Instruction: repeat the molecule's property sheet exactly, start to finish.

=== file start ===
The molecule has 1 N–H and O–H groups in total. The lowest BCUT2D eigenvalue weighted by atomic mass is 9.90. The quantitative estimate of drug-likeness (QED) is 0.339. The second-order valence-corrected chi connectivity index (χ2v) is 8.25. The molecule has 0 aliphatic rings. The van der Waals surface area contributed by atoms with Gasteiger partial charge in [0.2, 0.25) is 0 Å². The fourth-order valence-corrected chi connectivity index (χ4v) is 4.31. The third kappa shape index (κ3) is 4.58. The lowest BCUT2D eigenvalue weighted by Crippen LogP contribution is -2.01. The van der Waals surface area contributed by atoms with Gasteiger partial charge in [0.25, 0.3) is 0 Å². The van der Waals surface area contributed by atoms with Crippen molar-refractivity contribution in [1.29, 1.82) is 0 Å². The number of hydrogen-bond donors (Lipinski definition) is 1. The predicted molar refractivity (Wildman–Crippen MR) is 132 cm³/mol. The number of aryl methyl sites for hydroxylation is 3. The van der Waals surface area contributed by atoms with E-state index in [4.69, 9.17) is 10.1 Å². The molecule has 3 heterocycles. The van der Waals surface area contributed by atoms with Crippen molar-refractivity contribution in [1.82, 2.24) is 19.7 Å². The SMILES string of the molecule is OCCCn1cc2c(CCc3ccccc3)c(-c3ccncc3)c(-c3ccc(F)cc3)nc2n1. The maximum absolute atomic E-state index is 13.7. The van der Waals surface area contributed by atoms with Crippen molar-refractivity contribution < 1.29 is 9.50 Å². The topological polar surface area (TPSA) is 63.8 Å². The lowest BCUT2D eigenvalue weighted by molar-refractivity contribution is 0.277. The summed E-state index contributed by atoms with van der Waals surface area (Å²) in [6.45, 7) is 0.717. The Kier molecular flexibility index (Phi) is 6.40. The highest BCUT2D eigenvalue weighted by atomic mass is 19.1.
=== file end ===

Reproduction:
The molecule has 1 N–H and O–H groups in total. The lowest BCUT2D eigenvalue weighted by atomic mass is 9.90. The quantitative estimate of drug-likeness (QED) is 0.339. The second-order valence-corrected chi connectivity index (χ2v) is 8.25. The molecule has 0 aliphatic rings. The van der Waals surface area contributed by atoms with Gasteiger partial charge in [0.2, 0.25) is 0 Å². The fourth-order valence-corrected chi connectivity index (χ4v) is 4.31. The third kappa shape index (κ3) is 4.58. The lowest BCUT2D eigenvalue weighted by Crippen LogP contribution is -2.01. The van der Waals surface area contributed by atoms with Gasteiger partial charge in [0.25, 0.3) is 0 Å². The van der Waals surface area contributed by atoms with Crippen molar-refractivity contribution in [1.29, 1.82) is 0 Å². The number of hydrogen-bond donors (Lipinski definition) is 1. The predicted molar refractivity (Wildman–Crippen MR) is 132 cm³/mol. The number of aryl methyl sites for hydroxylation is 3. The van der Waals surface area contributed by atoms with E-state index in [4.69, 9.17) is 10.1 Å². The molecule has 3 heterocycles. The van der Waals surface area contributed by atoms with Crippen molar-refractivity contribution in [1.82, 2.24) is 19.7 Å². The SMILES string of the molecule is OCCCn1cc2c(CCc3ccccc3)c(-c3ccncc3)c(-c3ccc(F)cc3)nc2n1. The maximum absolute atomic E-state index is 13.7. The van der Waals surface area contributed by atoms with Crippen molar-refractivity contribution < 1.29 is 9.50 Å². The topological polar surface area (TPSA) is 63.8 Å². The lowest BCUT2D eigenvalue weighted by molar-refractivity contribution is 0.277. The summed E-state index contributed by atoms with van der Waals surface area (Å²) in [6.45, 7) is 0.717. The Kier molecular flexibility index (Phi) is 6.40. The highest BCUT2D eigenvalue weighted by atomic mass is 19.1.